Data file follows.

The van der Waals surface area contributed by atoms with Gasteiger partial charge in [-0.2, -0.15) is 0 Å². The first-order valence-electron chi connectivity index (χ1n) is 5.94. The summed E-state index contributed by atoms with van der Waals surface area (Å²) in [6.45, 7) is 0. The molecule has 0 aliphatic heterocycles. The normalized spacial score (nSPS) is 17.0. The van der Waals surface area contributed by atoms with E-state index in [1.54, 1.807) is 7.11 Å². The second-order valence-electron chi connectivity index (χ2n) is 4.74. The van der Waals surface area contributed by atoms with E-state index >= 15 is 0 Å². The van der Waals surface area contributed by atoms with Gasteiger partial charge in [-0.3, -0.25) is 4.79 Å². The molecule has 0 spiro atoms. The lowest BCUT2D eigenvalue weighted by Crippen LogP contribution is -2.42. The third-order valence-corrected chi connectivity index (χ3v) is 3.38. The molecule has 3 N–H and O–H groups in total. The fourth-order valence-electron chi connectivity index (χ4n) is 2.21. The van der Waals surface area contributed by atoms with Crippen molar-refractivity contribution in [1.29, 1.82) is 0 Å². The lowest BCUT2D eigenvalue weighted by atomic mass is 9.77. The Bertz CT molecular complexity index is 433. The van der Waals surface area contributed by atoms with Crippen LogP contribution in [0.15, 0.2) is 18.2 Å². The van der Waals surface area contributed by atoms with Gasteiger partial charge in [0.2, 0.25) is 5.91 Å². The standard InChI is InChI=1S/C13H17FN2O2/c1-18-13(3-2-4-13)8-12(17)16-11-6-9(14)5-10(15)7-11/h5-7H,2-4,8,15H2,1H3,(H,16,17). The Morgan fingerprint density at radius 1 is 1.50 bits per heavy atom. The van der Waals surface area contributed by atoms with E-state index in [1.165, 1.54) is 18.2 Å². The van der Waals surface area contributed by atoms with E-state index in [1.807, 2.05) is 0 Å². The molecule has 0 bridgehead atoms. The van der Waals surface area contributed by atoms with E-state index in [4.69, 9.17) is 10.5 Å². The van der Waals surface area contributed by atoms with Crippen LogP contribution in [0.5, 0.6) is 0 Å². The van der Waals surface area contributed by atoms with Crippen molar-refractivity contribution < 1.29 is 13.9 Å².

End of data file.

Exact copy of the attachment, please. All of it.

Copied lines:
The van der Waals surface area contributed by atoms with Gasteiger partial charge in [-0.2, -0.15) is 0 Å². The first-order valence-electron chi connectivity index (χ1n) is 5.94. The summed E-state index contributed by atoms with van der Waals surface area (Å²) in [6.45, 7) is 0. The molecule has 0 aliphatic heterocycles. The normalized spacial score (nSPS) is 17.0. The van der Waals surface area contributed by atoms with E-state index in [1.54, 1.807) is 7.11 Å². The second-order valence-electron chi connectivity index (χ2n) is 4.74. The van der Waals surface area contributed by atoms with E-state index >= 15 is 0 Å². The van der Waals surface area contributed by atoms with Gasteiger partial charge in [-0.3, -0.25) is 4.79 Å². The molecule has 0 spiro atoms. The lowest BCUT2D eigenvalue weighted by Crippen LogP contribution is -2.42. The third-order valence-corrected chi connectivity index (χ3v) is 3.38. The molecule has 3 N–H and O–H groups in total. The fourth-order valence-electron chi connectivity index (χ4n) is 2.21. The van der Waals surface area contributed by atoms with Crippen molar-refractivity contribution in [1.29, 1.82) is 0 Å². The lowest BCUT2D eigenvalue weighted by atomic mass is 9.77. The Bertz CT molecular complexity index is 433. The van der Waals surface area contributed by atoms with Crippen LogP contribution in [0.15, 0.2) is 18.2 Å². The van der Waals surface area contributed by atoms with Gasteiger partial charge in [0.2, 0.25) is 5.91 Å². The standard InChI is InChI=1S/C13H17FN2O2/c1-18-13(3-2-4-13)8-12(17)16-11-6-9(14)5-10(15)7-11/h5-7H,2-4,8,15H2,1H3,(H,16,17). The Morgan fingerprint density at radius 1 is 1.50 bits per heavy atom. The van der Waals surface area contributed by atoms with E-state index in [1.165, 1.54) is 18.2 Å². The van der Waals surface area contributed by atoms with E-state index in [1.807, 2.05) is 0 Å². The molecule has 0 bridgehead atoms. The van der Waals surface area contributed by atoms with E-state index in [4.69, 9.17) is 10.5 Å². The van der Waals surface area contributed by atoms with Crippen LogP contribution in [0.5, 0.6) is 0 Å². The van der Waals surface area contributed by atoms with Crippen molar-refractivity contribution < 1.29 is 13.9 Å².